Contrary to what many people think, comprehensive estate planning isn’t about death – it’s about life. It’s about the life you want for yourself and your loved ones in the years ahead. It’s about protecting and reaping the rewards of a lifetime of hard work. And it’s about the lives of the ones you love and care for, ensuring that you continue to provide for them after you’re gone.
At Kreis Enderle, our Estate Planning attorneys work with individuals and families to craft the documents and establish the mechanisms to provide them with clarity, security, and peace of mind. We understand how profoundly personal estate planning is, and we recognize that it can sometimes be a difficult and confusing process. That is why we compliment our experience and knowledge of the law with empathy, respect, and an approach that focuses not just on the legal documents in an estate plan – but also on the people for whom the plan is crafted.
What a Comprehensive, Personally Tailored Estate Plan Can Do for You and Your Family
Every client comes to the estate planning process with their own unique circumstances, priorities, and goals. But all well-crafted estate plans can address universally shared personal, financial, and practical objectives, such as:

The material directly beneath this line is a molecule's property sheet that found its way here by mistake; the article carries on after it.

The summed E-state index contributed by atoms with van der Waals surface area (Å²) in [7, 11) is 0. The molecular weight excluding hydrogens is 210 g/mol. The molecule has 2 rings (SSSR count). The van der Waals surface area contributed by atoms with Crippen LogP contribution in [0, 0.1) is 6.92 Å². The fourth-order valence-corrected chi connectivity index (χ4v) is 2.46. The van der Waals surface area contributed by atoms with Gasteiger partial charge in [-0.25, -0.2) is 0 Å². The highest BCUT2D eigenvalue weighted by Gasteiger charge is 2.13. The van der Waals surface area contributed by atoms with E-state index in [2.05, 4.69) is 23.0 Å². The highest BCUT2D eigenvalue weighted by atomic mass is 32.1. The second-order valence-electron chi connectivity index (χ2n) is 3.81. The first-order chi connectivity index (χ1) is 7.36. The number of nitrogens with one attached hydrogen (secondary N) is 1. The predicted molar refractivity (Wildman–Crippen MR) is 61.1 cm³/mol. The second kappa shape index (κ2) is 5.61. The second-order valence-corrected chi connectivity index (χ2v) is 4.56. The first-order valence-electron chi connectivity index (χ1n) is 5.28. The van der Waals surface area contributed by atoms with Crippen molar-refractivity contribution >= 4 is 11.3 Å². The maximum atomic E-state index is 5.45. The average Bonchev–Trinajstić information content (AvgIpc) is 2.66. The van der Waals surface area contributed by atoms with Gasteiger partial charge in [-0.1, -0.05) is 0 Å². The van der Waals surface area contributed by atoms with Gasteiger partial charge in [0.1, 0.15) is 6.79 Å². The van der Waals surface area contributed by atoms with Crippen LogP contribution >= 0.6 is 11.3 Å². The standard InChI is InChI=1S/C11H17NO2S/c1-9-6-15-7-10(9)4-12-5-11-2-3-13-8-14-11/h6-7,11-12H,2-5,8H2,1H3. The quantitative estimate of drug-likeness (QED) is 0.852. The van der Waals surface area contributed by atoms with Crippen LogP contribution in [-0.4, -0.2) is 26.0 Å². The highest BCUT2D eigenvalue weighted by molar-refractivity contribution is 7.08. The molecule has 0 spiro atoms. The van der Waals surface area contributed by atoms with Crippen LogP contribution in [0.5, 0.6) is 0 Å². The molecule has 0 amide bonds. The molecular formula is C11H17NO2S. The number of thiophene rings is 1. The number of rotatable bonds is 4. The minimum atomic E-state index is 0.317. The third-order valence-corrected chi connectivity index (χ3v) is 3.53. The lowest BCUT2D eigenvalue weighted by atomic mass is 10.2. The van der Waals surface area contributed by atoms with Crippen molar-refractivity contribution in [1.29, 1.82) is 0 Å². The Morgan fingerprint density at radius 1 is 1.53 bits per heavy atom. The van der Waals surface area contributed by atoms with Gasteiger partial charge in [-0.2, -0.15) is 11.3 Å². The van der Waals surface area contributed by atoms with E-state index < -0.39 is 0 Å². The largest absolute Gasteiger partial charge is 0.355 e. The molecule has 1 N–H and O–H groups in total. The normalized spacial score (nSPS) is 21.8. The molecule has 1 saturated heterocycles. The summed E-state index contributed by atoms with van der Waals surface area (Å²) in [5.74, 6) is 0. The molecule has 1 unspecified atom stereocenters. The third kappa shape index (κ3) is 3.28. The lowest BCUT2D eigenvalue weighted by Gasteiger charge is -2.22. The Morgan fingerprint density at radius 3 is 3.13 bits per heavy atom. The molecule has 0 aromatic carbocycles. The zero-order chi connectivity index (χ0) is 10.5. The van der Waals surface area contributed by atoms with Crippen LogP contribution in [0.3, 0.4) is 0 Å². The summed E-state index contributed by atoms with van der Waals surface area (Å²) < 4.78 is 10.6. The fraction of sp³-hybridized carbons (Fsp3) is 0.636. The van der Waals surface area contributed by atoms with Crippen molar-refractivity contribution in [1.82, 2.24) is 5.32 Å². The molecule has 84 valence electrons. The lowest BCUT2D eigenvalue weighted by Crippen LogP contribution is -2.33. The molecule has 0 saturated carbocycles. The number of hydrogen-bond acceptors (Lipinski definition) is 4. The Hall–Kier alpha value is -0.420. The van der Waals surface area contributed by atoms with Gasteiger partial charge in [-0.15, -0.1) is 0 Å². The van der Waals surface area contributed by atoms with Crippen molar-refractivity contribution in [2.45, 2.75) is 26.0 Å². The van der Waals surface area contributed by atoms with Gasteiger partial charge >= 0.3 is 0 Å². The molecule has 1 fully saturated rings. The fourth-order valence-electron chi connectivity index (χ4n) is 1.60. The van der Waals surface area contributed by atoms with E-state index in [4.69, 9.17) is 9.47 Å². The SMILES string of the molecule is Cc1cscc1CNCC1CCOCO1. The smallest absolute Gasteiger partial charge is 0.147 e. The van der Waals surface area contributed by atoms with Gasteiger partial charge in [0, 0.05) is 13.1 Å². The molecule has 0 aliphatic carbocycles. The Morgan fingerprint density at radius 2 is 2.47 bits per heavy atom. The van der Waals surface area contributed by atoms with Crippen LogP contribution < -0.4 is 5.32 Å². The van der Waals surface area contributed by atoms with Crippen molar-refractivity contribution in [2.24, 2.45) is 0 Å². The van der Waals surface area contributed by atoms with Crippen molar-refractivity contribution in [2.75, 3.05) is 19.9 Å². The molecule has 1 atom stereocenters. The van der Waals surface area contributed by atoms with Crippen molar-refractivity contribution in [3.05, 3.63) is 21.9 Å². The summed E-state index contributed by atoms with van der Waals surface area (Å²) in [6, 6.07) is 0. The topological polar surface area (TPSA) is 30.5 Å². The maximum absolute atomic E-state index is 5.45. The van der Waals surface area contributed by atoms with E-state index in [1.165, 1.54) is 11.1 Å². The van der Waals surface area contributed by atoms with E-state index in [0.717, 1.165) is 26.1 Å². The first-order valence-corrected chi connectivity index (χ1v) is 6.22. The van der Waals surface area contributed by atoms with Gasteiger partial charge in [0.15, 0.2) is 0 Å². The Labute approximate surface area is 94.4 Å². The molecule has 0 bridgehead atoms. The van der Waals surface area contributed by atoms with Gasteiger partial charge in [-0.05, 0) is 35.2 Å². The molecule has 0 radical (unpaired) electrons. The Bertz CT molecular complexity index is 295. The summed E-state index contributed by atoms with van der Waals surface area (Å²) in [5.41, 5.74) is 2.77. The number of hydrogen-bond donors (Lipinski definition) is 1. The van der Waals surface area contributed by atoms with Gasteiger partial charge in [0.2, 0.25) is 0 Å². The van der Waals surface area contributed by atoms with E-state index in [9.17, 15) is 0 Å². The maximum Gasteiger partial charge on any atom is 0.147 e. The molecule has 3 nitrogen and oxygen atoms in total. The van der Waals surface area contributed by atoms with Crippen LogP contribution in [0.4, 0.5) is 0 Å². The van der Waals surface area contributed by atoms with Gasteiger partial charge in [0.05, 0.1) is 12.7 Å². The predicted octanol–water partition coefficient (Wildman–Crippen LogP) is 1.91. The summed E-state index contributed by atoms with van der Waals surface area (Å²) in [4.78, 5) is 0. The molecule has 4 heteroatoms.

- Protecting your assets from creditors and others.
- Minimizing your tax liabilities.
- Designating a trusted loved one to provide for the care and custody of your minor children in the event of an unexpected tragedy.
- Distributing your assets according to your wishes to minimize court involvement or reduce the likelihood of family conflict after you are gone.
- Providing a loved one with special needs with the care and resources they need throughout their life.
- Helping you qualify for Medicaid benefits that can pay for care at a nursing home, assisted living facility, or long-term care while preserving your assets for yourself and your children.
- Giving your loved ones and your physicians clarity and direction about your healthcare wishes and financial affairs decisions if you become incapacitated and are unable to make decisions for yourself.
We help clients reach these goals by strategically using the full array of available estate planning documents and mechanisms, choosing, tailoring, and personalizing each one for optimal effectiveness. Our full suite of estate planning services include:
- Wills, Trusts, Powers of Attorney
- Succession Planning
- Wealth Transfer Planning
- Asset Protection Planning
- Prenuptial Agreements
- Elder Law and Long-Term Care Planning
- Guardianships and Conservatorships